I thought “Ich irre.” meant “I wander.” whereas “Ich irre mich.” meant “I wander.” The dictionary, and one German teacher I asked (who is not a native speaker but is fluent) reinforced this. Is this translation possibly incorrect?
“sich irren” (with reflexive pronoun) means “to be mistaken” or “to be wrong” etc.
“irren” (without reflexive pronoun) can mean that too, but can additionally also mean “to wander”.
Some examples where it means “to be wrong” but without “sich” from Duden | irren | Rechtschreibung, Bedeutung, Definition, Herkunft (translations are mine):
- hier irrt die Verfasserin (this is where the author is mistaken)
- in einem Punkte allerdings irrt der Bericht (there is, however, one point on which the report is wrong)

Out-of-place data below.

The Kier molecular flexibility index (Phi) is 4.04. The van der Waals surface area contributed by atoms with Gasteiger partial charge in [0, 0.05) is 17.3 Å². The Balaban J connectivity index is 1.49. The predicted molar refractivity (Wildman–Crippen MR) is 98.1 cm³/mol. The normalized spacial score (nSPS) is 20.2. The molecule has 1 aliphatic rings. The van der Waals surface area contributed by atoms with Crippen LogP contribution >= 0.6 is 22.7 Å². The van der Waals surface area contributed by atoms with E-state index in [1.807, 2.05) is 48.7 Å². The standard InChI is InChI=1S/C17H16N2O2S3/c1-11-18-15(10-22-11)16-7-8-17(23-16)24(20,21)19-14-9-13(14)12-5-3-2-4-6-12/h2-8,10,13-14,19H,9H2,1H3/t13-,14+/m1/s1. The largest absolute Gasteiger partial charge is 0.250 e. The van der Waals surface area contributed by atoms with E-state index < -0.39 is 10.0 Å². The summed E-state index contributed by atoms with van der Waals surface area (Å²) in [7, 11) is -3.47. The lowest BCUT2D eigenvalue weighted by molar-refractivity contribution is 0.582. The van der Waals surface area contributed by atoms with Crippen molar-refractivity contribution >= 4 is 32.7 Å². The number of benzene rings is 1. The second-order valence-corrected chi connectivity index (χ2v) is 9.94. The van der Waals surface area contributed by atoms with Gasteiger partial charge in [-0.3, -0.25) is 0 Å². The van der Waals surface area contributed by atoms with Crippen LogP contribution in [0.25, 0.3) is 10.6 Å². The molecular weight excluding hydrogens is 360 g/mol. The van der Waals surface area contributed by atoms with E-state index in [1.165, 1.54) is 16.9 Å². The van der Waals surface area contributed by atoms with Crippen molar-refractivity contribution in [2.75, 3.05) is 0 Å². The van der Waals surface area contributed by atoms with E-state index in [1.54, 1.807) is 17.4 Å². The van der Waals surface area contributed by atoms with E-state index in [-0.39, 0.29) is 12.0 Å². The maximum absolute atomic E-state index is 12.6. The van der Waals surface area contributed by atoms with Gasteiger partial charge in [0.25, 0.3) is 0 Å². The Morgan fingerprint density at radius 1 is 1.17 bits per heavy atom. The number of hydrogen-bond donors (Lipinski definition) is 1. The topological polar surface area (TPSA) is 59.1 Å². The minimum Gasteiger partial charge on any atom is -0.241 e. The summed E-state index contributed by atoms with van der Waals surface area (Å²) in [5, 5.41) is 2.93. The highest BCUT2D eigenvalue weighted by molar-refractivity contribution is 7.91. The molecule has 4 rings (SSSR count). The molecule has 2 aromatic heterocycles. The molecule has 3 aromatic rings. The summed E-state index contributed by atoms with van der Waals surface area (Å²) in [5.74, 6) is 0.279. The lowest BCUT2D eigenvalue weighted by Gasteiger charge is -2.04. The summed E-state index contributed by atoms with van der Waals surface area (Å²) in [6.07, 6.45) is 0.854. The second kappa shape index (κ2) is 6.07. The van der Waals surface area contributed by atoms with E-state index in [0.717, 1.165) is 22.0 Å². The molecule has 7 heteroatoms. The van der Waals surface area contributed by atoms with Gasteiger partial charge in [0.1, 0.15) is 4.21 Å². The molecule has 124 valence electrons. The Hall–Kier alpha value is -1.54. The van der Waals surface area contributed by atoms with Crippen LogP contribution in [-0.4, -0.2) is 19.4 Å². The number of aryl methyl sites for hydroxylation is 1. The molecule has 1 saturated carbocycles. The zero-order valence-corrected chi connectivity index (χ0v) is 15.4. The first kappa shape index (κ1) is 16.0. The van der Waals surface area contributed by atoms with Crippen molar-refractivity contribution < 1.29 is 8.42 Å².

- sie ist die neue Chefin, wenn ich nicht irre (she’s the new boss, if I’m not mistaken)
It’s only rarely used with the “wander” meaning, and in a sentence like “Ich irre.” with no further qualification, I would normally assume the “be wrong” meaning. The “wander” meaning needs some indication of where one is wandering, like in these sentences:
- Ich irre von Ort zu Ort (I aimlessly wander from town to town)
- Ich irre umher (I’m aimlessly wandering about)
Thank you, this explanation is really helpful!